junia's Reviews > The Last Unicorn

The Last Unicorn by Peter S. Beagle
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's review
Dec 15, 2009

liked it
bookshelves: ya
Recommended for: 3rd-7th graders and the young at heart
Read in December, 2009 , read count: 1

** spoiler alert ** Heehee.
So the result of teaching at a middle school and having access to a crazily (un)organized library is you get attracted to random fun reads (you know, like flipping to the Disney channel).

This book had a good story, was humorous and written in that enchanting fantasy language... you know so yummy and reminiscent of the OG fantasy books.

Unfortunately, it is modern, and some of the imagery doesn't make sense and the metaphors, similes, personification is a little over the top.

Opening line:
"The unicorn lived in a lilac wood, and she lived all alone. She was very old, though she did not know it, and she was no longer the careless color of sea foam, but rather the color of snow falling on a moonlit night."

It's pretty and full of wow-factor at first.. but then what's the color of snow (white) falling on a moonlight night? ... white? gray?


yeah.. and that's a lot of the writing.

I think it's definitely a good building block for young kids to read, and i LOVED how Peter S. Beagle straight up stated purpose for fairy tales, for heroes, for princes etc.. and how he fiddled with accepted conventions and.. yeah it would be a fun movie (in cartoon form).

Definitely book candy.

Also, there's certain images etc and I wonder if Beagle was the founder of such images or if he saw those images and wrote a book about them.


The story is pretty straightforward, with twists and there's one part that I loved in the end....

"The Lady Amalthea lay where she had fallen, though now she was trying to rise, and Prince Lir still guarded her, raising his naked hands against the enormous shape that loomed over him. The tip of the prince's tongue stuck out of one corner of his mouth, making him look as serious as a child taking something apart. Long years later, when Schmendrick's name had become a greater name than Niko's and worse than afreets surrendered at the sound of it, he was never able to work the smallest magic without seeing Prince Lir before him, his eyes squinted up because of the brightness and his tongue sticking out." (258-259)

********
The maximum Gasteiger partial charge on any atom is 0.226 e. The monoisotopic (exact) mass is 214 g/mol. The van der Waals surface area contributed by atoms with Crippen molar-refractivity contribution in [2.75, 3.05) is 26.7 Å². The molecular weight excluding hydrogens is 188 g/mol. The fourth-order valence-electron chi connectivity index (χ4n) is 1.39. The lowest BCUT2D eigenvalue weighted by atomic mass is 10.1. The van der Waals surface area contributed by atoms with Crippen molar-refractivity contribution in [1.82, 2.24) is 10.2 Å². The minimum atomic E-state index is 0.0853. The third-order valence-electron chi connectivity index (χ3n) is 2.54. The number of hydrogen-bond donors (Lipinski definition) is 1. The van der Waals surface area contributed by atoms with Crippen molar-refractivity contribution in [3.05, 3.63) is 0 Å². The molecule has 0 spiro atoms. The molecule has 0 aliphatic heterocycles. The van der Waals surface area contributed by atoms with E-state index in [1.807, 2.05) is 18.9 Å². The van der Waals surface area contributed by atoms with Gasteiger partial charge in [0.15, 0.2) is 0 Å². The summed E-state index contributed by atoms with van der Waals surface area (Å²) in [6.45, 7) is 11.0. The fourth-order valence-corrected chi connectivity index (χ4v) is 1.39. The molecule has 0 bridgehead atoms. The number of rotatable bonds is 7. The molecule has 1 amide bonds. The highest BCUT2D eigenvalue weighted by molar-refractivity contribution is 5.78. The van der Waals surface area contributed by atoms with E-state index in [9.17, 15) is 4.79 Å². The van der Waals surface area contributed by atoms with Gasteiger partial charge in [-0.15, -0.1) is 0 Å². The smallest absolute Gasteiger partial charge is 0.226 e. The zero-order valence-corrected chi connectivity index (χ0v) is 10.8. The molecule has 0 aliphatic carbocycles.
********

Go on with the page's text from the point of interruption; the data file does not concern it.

This is a GREAT example of why Beagle's writing is good (and bad). The bad: Amalthea, Prince Lir, and Schmendrick. Yes. real good ole fantastical names.

good: beautiful imagery

beautiful: how during this moment of tension and climax, the narrator assures us that the ending will be all right because we know that Schmendrick will survive and become a great wizard... and so EVEN though right now everything seems hopeless, the reader can read on safely. *whew*.

IT's just cool.. how things tie up - I loved the narrative technique.(although there's holes in the middle and certain ellipses and pauses that are confusssing)

Now some passages i liked

"No," he repeated, and this time the word tolled in another voice, a king's voice: not Haggard, but a king whose grief was not for what he did not have, but for what he could not give.
"My lady," he said, "I am a hero. It is a trade, no more, like weaving or brewing, and like them it has its own tricks and knacks and small arts. There are ways of perceiving witches, and of knowing poison streams; there are certain weak spots that all dragons have, and certain riddles that hooded strangers tend to set you. But the true secret of being a hero lies in knowing the order of things. The swineherd cannot already be wed to the princess when he embarks on his adventures, nor can the boy knock at the witch's door when she is away on vacation. The wicked uncle cannot be found out and foiled before he does something wicked. Things must happen when it is time for them to happen. Quests may not simply be abandoned; prophecies may not be left to rot like unpicked fruit; unicorns may go unrescued for a long time, but not forever. The happy ending cannot come in the middle of the story.
The Lady Almathea did not answer him. Schmendrick asked, "Why not? Who says so?"
"Heroes," Prince Lir replied sadly. "Heroes know about order, about happy endings-- heroes know that some things are better than others. Carpenters know grains and shingles, and straight lines." (251-252)

"Then what is magic for?" Prince Lir demanded wildly. "What use is wizardry if it cannot save a unicorn?" ... Schmendrick did not turn his head. With a touch of sad mockery in his voice, he said, "That's what heroes are for." (263).

Lastly I loved the little poems and songs .. :-)

*Sigh* I loved that.
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